What You Need to Know About Allergens Hiding in Your Home

Home: It’s all about love, family, safety, comfort – and allergies.

Wait, what?

While outdoor pollens are a common cause of the sniffles and watery eyes during the spring, summer and fall months, millions of people battle year-round symptoms caused by indoor allergens, according to the American Academy of Allergy, Asthma & Immunology. These can range from sneezing and an itchy, runny nose to coughing and chest congestion.

Common indoor allergens include pet dander, types of cockroaches, pest droppings, dust mites and molds. They can spread through the air in your home, settling into furniture and floors throughout the house.

In fact, a recent study found that a majority of bedrooms in U.S. households contained at least one allergen, and nearly 75 percent harbored three to six allergy-inducing culprits.

According to the Mayo Clinic, allergens are not merely annoying. They can also cause allergic asthma, the most common form of asthma. The condition causes the airways to become clogged, making breathing difficult. In serious flare-ups, it can be fatal. 

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Dr. K. Dionne Posey, National Medical Director of Clinical Operations, Population Health Solutions and Prevention at Optum, says, “We don’t often think about all of the allergens in our homes that we may react to, making us sneeze or cough. Unfortunately, allergens are common, but the good news is that there are ways to combat them!” Here are just a few preventive measures Posey suggests to help reduce indoor allergens.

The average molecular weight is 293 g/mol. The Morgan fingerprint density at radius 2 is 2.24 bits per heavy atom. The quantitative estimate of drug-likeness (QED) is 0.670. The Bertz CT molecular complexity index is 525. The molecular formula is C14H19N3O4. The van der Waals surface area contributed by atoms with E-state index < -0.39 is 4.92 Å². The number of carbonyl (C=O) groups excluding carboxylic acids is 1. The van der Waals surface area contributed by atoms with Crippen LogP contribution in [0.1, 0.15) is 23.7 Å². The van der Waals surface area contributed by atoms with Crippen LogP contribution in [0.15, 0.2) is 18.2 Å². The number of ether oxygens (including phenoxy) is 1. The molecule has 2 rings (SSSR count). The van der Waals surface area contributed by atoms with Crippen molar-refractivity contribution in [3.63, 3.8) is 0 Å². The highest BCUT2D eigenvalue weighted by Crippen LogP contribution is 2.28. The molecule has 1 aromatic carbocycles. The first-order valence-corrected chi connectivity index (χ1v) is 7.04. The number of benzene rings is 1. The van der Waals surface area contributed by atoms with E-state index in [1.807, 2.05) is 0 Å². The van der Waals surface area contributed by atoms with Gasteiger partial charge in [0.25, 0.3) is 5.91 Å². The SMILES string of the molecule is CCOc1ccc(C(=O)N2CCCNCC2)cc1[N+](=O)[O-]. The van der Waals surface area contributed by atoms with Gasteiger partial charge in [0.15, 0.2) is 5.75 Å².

• Wash all bedding in hot water once a week to help kill microscopic creatures (also known as dust mites) that can flourish in bedding, furniture, carpet and even your kids’ stuffed animals!
  • Use dust-proof or allergen-impermeable pillows, along with hypoallergenic pillow and mattress covers.
  • As much as possible, reduce fabrics in your home with tile or hardwood floors instead of carpet. Replace curtains or drapes with blinds or other non-fabric window treatments.
  • Place stuffed toys in a mesh bag or zippered pillowcase and wash them in hot water.
  • Bathe and brush pets often. Mop hard-surface floors every week.
  • Vacuum regularly, using a vacuum with either a double-layered microfilter bag or HEPA filter. Wear a filtering mask while you vacuum and stay out of the room for 20 minutes afterwards while dust and allergens settle.
  • Mold grows in moist and humid conditions, so use dehumidifiers or ventilation fans in the kitchen, basement and bathrooms.
  • Remove as many water and food sources as you can to control rodents and cockroaches. The Centers for Disease Control and Prevention recommends vacuuming or sweeping areas that might attract pests every two to three days.

No one wants to share their home with critters and molds that make us sneeze, wheeze or cough. Being proactive can help you and your family avoid allergies caused by indoor triggers. In addition, if you suffer from asthma, ask your doctor for more information about treatments and prevention to help keep the condition under control.